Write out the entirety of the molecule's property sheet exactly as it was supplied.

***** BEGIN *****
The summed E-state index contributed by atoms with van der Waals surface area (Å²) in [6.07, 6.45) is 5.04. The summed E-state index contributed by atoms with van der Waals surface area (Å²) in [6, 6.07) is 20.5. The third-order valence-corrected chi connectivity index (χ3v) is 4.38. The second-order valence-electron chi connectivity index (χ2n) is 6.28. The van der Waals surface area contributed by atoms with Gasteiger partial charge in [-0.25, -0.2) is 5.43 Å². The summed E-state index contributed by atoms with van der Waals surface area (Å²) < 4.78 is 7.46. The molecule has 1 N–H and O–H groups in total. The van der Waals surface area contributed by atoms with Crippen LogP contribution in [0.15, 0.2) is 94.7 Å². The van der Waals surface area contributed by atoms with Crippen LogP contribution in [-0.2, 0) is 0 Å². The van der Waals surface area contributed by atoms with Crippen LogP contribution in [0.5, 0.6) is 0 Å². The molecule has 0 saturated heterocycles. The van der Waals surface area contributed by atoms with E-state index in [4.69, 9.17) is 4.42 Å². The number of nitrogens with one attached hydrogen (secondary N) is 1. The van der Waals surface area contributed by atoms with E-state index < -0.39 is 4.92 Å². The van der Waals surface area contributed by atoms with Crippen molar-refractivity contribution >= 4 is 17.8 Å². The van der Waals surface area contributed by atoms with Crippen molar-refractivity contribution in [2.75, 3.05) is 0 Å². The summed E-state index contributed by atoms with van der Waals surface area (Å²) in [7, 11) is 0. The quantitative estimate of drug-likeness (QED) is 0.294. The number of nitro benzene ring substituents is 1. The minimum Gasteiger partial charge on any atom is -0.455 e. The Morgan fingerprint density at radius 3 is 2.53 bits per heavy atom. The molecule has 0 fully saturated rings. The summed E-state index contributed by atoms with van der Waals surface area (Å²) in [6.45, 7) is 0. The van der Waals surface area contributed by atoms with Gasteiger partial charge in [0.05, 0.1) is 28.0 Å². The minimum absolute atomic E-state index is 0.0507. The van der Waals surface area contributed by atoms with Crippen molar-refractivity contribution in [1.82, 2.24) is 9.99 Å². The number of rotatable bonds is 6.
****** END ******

The summed E-state index contributed by atoms with van der Waals surface area (Å²) in [6.07, 6.45) is 5.04. The summed E-state index contributed by atoms with van der Waals surface area (Å²) in [6, 6.07) is 20.5. The third-order valence-corrected chi connectivity index (χ3v) is 4.38. The second-order valence-electron chi connectivity index (χ2n) is 6.28. The van der Waals surface area contributed by atoms with Gasteiger partial charge in [-0.25, -0.2) is 5.43 Å². The summed E-state index contributed by atoms with van der Waals surface area (Å²) < 4.78 is 7.46. The molecule has 1 N–H and O–H groups in total. The van der Waals surface area contributed by atoms with Crippen LogP contribution in [0.15, 0.2) is 94.7 Å². The van der Waals surface area contributed by atoms with Crippen LogP contribution in [-0.2, 0) is 0 Å². The van der Waals surface area contributed by atoms with Crippen LogP contribution in [0.5, 0.6) is 0 Å². The molecule has 0 saturated heterocycles. The van der Waals surface area contributed by atoms with E-state index in [4.69, 9.17) is 4.42 Å². The number of nitrogens with one attached hydrogen (secondary N) is 1. The van der Waals surface area contributed by atoms with E-state index < -0.39 is 4.92 Å². The van der Waals surface area contributed by atoms with Crippen molar-refractivity contribution >= 4 is 17.8 Å². The van der Waals surface area contributed by atoms with Crippen molar-refractivity contribution in [2.75, 3.05) is 0 Å². The summed E-state index contributed by atoms with van der Waals surface area (Å²) in [7, 11) is 0. The quantitative estimate of drug-likeness (QED) is 0.294. The number of nitro benzene ring substituents is 1. The minimum Gasteiger partial charge on any atom is -0.455 e. The Morgan fingerprint density at radius 3 is 2.53 bits per heavy atom. The molecule has 0 fully saturated rings. The summed E-state index contributed by atoms with van der Waals surface area (Å²) in [6.45, 7) is 0. The van der Waals surface area contributed by atoms with Gasteiger partial charge in [0.05, 0.1) is 28.0 Å². The minimum absolute atomic E-state index is 0.0507. The van der Waals surface area contributed by atoms with Crippen molar-refractivity contribution in [1.82, 2.24) is 9.99 Å². The number of rotatable bonds is 6.